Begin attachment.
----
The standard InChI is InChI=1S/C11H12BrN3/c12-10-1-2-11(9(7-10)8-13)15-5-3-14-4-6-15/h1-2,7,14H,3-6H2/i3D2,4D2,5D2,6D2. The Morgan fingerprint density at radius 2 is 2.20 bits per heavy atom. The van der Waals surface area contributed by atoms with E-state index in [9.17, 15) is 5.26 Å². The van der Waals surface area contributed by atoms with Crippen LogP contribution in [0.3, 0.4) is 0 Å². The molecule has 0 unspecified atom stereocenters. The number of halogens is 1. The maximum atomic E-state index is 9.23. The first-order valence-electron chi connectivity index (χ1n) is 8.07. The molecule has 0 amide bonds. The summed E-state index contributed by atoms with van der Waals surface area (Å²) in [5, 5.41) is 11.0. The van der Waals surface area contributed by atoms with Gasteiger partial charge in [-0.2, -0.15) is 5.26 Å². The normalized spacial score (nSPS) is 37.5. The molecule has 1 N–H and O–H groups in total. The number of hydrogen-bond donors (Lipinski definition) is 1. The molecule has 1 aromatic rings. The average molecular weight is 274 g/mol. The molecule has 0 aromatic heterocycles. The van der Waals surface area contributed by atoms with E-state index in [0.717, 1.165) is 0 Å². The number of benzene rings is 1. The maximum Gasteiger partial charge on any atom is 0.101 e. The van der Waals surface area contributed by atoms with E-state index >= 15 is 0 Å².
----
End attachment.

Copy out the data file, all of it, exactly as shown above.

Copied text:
The standard InChI is InChI=1S/C11H12BrN3/c12-10-1-2-11(9(7-10)8-13)15-5-3-14-4-6-15/h1-2,7,14H,3-6H2/i3D2,4D2,5D2,6D2. The Morgan fingerprint density at radius 2 is 2.20 bits per heavy atom. The van der Waals surface area contributed by atoms with E-state index in [9.17, 15) is 5.26 Å². The van der Waals surface area contributed by atoms with Crippen LogP contribution in [0.3, 0.4) is 0 Å². The molecule has 0 unspecified atom stereocenters. The number of halogens is 1. The maximum atomic E-state index is 9.23. The first-order valence-electron chi connectivity index (χ1n) is 8.07. The molecule has 0 amide bonds. The summed E-state index contributed by atoms with van der Waals surface area (Å²) in [5, 5.41) is 11.0. The van der Waals surface area contributed by atoms with Gasteiger partial charge in [-0.2, -0.15) is 5.26 Å². The normalized spacial score (nSPS) is 37.5. The molecule has 1 N–H and O–H groups in total. The number of hydrogen-bond donors (Lipinski definition) is 1. The molecule has 1 aromatic rings. The average molecular weight is 274 g/mol. The molecule has 0 aromatic heterocycles. The van der Waals surface area contributed by atoms with E-state index in [0.717, 1.165) is 0 Å². The number of benzene rings is 1. The maximum Gasteiger partial charge on any atom is 0.101 e. The van der Waals surface area contributed by atoms with E-state index >= 15 is 0 Å².